18th Annual Exhibition of 'Calcutta Sculptors'
Academy of Fine Arts.
February 10 to February 16, 2011.
'Calcutta Sculptors', the only organization of the sculptors in Kolkata was established in 1993. Apart from organizing regular exhibitions their function is extended in various directions like promoting young talented sculptors, honouring the eminent personalities of the art field and organizing seminars and workshops. The present 18th annual exhibition showcased the works of their 15 members. They were Shankar Ghosh, Anil Sen, Tapas Sarkar, Prabir Roy, Sudashan Pal, Chandan Roy, Swapan Kumar Roy, Kaushik Pal, Chimay Karamkar, Probhat Majhi, Somnath Chakraborty, Kinkar Saha, Subrata Pal, Subrata Biswas and Sourav Majumdar.




Art and Craft Fair 2011
Emami Chisel Art.
February 11 to February 14, 2011.
In this colourful mélange of art and art-wares the art enthusiasts had a chance to see and collect various art and craft objects. Apart from the stall of Emami Chisel there were stalls of various artists group like 'Society of Contemporary Artists', 'Calcutta Painters', 'Calcutta Sculptors', 'Painters' Orchestra', 'Khoj Kolkata', 'Canvas Artists Circle' and many others. Gallery like 'Aakriti' also displayed their art works. The craft section showcased stone handicrafts, painting on silk, wooden furniture, Rajasthani miniatures, intricately carved organic jewellry, stone handicrafts, etc. On all the four days there were film sessions, which showed famous feature films and films on various artists.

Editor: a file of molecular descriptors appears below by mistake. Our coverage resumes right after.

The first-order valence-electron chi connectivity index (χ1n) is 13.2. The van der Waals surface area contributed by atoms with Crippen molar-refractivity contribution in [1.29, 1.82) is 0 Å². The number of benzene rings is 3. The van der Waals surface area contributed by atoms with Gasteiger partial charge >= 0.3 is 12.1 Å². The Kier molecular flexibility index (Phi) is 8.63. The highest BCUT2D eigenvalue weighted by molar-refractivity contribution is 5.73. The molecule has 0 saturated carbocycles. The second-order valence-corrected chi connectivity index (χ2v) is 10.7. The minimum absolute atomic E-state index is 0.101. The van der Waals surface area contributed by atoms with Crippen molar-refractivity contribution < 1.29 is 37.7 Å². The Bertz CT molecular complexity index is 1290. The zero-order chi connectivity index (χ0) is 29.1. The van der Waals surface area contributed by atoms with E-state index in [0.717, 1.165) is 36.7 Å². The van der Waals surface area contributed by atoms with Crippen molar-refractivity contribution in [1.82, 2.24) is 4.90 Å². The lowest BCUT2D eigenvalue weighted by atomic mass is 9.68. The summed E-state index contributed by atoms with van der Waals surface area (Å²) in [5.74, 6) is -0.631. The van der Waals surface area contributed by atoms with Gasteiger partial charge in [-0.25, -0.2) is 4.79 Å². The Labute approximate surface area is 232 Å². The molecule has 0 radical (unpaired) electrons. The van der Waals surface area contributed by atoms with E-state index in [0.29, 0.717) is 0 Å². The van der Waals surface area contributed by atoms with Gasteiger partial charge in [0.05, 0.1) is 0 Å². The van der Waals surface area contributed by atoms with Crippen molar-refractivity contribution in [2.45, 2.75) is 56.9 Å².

Concepts and Ideas
CIMA.
February 18 to March 9, 2011.
As an annual event the exhibition titled Concepts and Ideas held at CIMA projects experimentations with new ideas and forms of some of the selected promising artists from all over India. This year's exhibition showcased the works of three artists: Sheba Chhachhi (b.1958), Anjum Singh (b. 1967) and Praneet Soi (b. 1971). All of them showed concern about the environmental pollution and the decay in human values and questioned the ethics of contemporary globalised development. Chhachhi's works were based on photography and video. Her large video installation titled Neelkantha exposed the danger of environmental pollution in the city of Delhi. Anjum in her sculptures showed the pain of destruction of trees and greens in general, also how love and bodily passion were being transformed into commodity. Soi's sculptures and drawings in the scale of murals commented on the problem of migration and deterioration of human conditions in contemporary living. All the works were very much contemplative and the show was outstanding as a curatorial project.







The Last Supper : Works on Christ by Madhvi Parekh
St. Tomas Chapel, Bishop's College
February 19 to March 31, 2011
Presented by Seagull Foundation for the Arts this contemplatively curated exhibition showcased a series of reverse paintings in acrylic on acrylic sheet, also some unique drawings by the Delhi based eminent artist Madhvi Parekh. The leading theme was Last Supper. But there were other paintings and drawings based on the life of Jesus Christ. Madhvi Parekh, a self taught artist, started her painting during middle of 1970's, when she and her husband Manu Parekh were living in Kolkata, out of her own love and developed her own style based on the folk forms of Gujarat, where she was born and passed her childhood. Gradually she mastered her style and acclaimed national and international fame. The present series projected her originality through which she could develop a unique identity of modern Indian painting.